Raw tape #29 for Vito Marzullo documentary. Vito at home #4. Continuation of previous interview with Vito Marzullo and his wife, Letizia Marzullo. The alderman speaks briefly about his neighborhood and serves up a fiery quote about how citizens often treat public servants like "public slaves."
00:00Copy video clip URL Vito walks around his house and shows us all of the invitations he receives for weddings, dinners, and political functions. The dozens of cards and leaflets blanket his dining room table, while their contents outline his hectic schedule.
03:52Copy video clip URL The interview moves to the back porch, providing a view of Marzullo’s yard and the neighborhood beyond it. “This is where the elite live. Just like Lakeshore Drive, isn’t it?” his wife jokes, gesturing to their humble surroundings. “We’re going to stay here, and we’re going to die in this neighborhood,” Vito Marzullo says, explaining that many of his family members live in his building.
7:24Copy video clip URL The crew starts shooting b-roll of Vito’s house, panning over photographs, paintings, decorations, etc. Meanwhile, Vito Marzullo talks about the photographs, including his wedding photo from 1922.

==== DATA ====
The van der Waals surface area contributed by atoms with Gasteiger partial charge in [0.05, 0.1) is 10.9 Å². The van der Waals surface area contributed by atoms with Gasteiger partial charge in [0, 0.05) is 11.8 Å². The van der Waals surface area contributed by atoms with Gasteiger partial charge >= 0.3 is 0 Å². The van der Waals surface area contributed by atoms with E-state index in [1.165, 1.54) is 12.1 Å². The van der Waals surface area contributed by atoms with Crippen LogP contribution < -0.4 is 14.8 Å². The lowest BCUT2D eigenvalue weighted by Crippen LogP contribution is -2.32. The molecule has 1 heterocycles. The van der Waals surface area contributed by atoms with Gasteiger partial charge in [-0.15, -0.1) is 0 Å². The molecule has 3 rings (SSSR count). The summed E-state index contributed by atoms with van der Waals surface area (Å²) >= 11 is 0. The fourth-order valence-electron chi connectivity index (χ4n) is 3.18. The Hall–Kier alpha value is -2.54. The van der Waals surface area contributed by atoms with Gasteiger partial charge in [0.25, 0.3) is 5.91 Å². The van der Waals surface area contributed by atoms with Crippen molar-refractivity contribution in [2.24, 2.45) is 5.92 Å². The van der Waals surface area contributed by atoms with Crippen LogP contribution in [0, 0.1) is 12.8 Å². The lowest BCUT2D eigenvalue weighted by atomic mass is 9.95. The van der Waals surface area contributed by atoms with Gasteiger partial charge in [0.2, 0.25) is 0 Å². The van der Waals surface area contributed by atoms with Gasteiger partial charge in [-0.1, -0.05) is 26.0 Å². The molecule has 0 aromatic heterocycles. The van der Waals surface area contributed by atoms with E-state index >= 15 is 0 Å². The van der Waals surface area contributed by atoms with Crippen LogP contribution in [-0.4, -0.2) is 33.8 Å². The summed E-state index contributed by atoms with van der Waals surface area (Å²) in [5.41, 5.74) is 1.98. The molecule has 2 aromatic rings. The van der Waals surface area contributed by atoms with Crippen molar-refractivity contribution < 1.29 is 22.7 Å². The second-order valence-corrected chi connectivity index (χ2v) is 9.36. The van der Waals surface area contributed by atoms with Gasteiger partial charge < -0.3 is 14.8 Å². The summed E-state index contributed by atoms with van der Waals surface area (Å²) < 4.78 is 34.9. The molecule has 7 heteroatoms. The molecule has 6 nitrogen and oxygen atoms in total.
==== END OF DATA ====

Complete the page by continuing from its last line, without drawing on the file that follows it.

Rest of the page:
11:17Copy video clip URL A crew member asks about how people outside of the United States perceive Chicago. Marzullo, who occasionally traveled abroad for his job, recounted that when he went to Rome, he even found his picture and Mayor Richard J. Daley’s pictures in an Italian newspaper.
15:11Copy video clip URL Marzullo talks about transparency in government and says that public officials shouldn’t have to publicize their personal finances because other people aren’t held to the same standard. Marzullo thinks that the federal government, who does have access to politicians’ finances, will prosecute corruption when necessary.
17:56Copy video clip URL Marzullo also talks about the salaries that government officials earn. At the time of the interview it was $17,000, up from $5,000 when Marzullo first started. He maintains that, “whatever money I made I turned it over to the government and split it.” Coming back to a common complaint of his, Marzullo says, “If you run for public office, they don’t think you’re public official, they think you’re public slave. Bullshit! In plain language, I’m not a public slave for anybody.”
19:54Copy video clip URL More b-roll footage of Marzullo’s home.